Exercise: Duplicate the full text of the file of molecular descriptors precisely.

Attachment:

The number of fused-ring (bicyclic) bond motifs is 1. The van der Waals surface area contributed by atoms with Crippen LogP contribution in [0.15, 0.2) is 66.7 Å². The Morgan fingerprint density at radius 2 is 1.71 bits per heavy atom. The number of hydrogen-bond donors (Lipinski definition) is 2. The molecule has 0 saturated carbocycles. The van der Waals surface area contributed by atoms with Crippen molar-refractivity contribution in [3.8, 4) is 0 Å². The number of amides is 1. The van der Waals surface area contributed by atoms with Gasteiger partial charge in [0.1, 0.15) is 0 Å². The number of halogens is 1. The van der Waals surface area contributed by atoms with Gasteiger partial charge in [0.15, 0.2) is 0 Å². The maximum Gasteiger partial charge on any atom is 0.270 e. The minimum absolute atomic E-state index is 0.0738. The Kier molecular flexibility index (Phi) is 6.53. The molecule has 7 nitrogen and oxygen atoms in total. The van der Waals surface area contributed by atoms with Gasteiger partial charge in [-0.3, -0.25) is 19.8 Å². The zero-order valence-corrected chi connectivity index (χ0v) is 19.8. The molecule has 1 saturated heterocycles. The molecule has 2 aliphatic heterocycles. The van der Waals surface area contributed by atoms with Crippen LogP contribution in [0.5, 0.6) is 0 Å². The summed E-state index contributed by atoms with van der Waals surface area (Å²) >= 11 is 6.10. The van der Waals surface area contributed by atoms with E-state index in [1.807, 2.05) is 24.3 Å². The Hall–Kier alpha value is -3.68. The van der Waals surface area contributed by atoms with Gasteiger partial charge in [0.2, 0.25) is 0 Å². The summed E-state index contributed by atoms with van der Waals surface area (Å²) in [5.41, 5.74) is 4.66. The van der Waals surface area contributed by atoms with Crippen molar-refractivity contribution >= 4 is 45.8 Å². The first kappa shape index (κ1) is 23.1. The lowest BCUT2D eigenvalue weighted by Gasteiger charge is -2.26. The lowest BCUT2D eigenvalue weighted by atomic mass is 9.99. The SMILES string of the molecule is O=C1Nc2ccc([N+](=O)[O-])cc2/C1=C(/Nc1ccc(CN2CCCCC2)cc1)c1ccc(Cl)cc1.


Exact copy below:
The number of fused-ring (bicyclic) bond motifs is 1. The van der Waals surface area contributed by atoms with Crippen LogP contribution in [0.15, 0.2) is 66.7 Å². The Morgan fingerprint density at radius 2 is 1.71 bits per heavy atom. The number of hydrogen-bond donors (Lipinski definition) is 2. The molecule has 0 saturated carbocycles. The van der Waals surface area contributed by atoms with Crippen molar-refractivity contribution in [3.8, 4) is 0 Å². The number of amides is 1. The van der Waals surface area contributed by atoms with Gasteiger partial charge in [0.1, 0.15) is 0 Å². The number of halogens is 1. The van der Waals surface area contributed by atoms with Gasteiger partial charge in [0.15, 0.2) is 0 Å². The maximum Gasteiger partial charge on any atom is 0.270 e. The minimum absolute atomic E-state index is 0.0738. The Kier molecular flexibility index (Phi) is 6.53. The molecule has 7 nitrogen and oxygen atoms in total. The van der Waals surface area contributed by atoms with Gasteiger partial charge in [-0.3, -0.25) is 19.8 Å². The zero-order valence-corrected chi connectivity index (χ0v) is 19.8. The molecule has 1 saturated heterocycles. The molecule has 2 aliphatic heterocycles. The van der Waals surface area contributed by atoms with Crippen LogP contribution in [0.5, 0.6) is 0 Å². The summed E-state index contributed by atoms with van der Waals surface area (Å²) >= 11 is 6.10. The van der Waals surface area contributed by atoms with E-state index in [1.807, 2.05) is 24.3 Å². The Hall–Kier alpha value is -3.68. The van der Waals surface area contributed by atoms with Gasteiger partial charge in [0.2, 0.25) is 0 Å². The summed E-state index contributed by atoms with van der Waals surface area (Å²) in [5.41, 5.74) is 4.66. The van der Waals surface area contributed by atoms with Crippen molar-refractivity contribution >= 4 is 45.8 Å². The first kappa shape index (κ1) is 23.1. The lowest BCUT2D eigenvalue weighted by Gasteiger charge is -2.26. The lowest BCUT2D eigenvalue weighted by atomic mass is 9.99. The SMILES string of the molecule is O=C1Nc2ccc([N+](=O)[O-])cc2/C1=C(/Nc1ccc(CN2CCCCC2)cc1)c1ccc(Cl)cc1.